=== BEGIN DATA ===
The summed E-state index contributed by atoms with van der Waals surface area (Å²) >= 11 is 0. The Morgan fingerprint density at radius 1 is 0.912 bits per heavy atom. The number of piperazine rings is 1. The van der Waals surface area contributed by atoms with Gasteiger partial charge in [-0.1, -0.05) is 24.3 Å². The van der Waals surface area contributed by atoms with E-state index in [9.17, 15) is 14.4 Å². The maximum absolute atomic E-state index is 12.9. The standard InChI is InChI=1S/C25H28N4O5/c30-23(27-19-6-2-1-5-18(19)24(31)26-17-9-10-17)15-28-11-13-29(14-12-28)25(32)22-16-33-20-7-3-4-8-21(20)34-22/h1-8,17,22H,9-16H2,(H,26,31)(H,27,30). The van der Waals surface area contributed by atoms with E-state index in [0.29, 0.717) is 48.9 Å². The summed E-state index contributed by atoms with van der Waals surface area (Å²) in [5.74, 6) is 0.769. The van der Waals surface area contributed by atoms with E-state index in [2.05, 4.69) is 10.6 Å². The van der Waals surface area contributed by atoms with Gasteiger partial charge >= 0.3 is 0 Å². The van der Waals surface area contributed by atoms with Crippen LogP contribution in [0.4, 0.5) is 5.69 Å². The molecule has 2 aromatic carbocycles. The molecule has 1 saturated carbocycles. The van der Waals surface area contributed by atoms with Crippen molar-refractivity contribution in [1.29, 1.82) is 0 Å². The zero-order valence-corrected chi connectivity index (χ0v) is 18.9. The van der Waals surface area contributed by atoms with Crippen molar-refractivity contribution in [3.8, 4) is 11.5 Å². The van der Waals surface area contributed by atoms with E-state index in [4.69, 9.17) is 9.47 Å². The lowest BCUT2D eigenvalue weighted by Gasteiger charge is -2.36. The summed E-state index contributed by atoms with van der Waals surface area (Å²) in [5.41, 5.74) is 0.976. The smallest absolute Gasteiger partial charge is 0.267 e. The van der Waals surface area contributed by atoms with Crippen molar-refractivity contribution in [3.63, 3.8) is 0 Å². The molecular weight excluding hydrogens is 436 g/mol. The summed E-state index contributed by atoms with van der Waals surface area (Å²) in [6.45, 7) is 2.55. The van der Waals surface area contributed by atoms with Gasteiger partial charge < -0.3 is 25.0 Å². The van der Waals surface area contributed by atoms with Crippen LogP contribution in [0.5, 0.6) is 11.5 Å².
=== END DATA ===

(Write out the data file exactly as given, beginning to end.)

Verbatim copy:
The summed E-state index contributed by atoms with van der Waals surface area (Å²) >= 11 is 0. The Morgan fingerprint density at radius 1 is 0.912 bits per heavy atom. The number of piperazine rings is 1. The van der Waals surface area contributed by atoms with Gasteiger partial charge in [-0.1, -0.05) is 24.3 Å². The van der Waals surface area contributed by atoms with E-state index in [9.17, 15) is 14.4 Å². The maximum absolute atomic E-state index is 12.9. The standard InChI is InChI=1S/C25H28N4O5/c30-23(27-19-6-2-1-5-18(19)24(31)26-17-9-10-17)15-28-11-13-29(14-12-28)25(32)22-16-33-20-7-3-4-8-21(20)34-22/h1-8,17,22H,9-16H2,(H,26,31)(H,27,30). The van der Waals surface area contributed by atoms with E-state index in [0.29, 0.717) is 48.9 Å². The summed E-state index contributed by atoms with van der Waals surface area (Å²) in [5.74, 6) is 0.769. The van der Waals surface area contributed by atoms with E-state index in [2.05, 4.69) is 10.6 Å². The van der Waals surface area contributed by atoms with Gasteiger partial charge >= 0.3 is 0 Å². The van der Waals surface area contributed by atoms with Crippen LogP contribution in [0.4, 0.5) is 5.69 Å². The molecule has 2 aromatic carbocycles. The molecule has 1 saturated carbocycles. The van der Waals surface area contributed by atoms with Crippen molar-refractivity contribution in [1.29, 1.82) is 0 Å². The zero-order valence-corrected chi connectivity index (χ0v) is 18.9. The van der Waals surface area contributed by atoms with Crippen molar-refractivity contribution in [3.8, 4) is 11.5 Å². The van der Waals surface area contributed by atoms with E-state index in [4.69, 9.17) is 9.47 Å². The lowest BCUT2D eigenvalue weighted by Gasteiger charge is -2.36. The summed E-state index contributed by atoms with van der Waals surface area (Å²) in [5.41, 5.74) is 0.976. The smallest absolute Gasteiger partial charge is 0.267 e. The van der Waals surface area contributed by atoms with Crippen molar-refractivity contribution in [3.63, 3.8) is 0 Å². The molecular weight excluding hydrogens is 436 g/mol. The summed E-state index contributed by atoms with van der Waals surface area (Å²) in [6.45, 7) is 2.55. The van der Waals surface area contributed by atoms with Gasteiger partial charge < -0.3 is 25.0 Å². The van der Waals surface area contributed by atoms with Crippen LogP contribution in [0.5, 0.6) is 11.5 Å².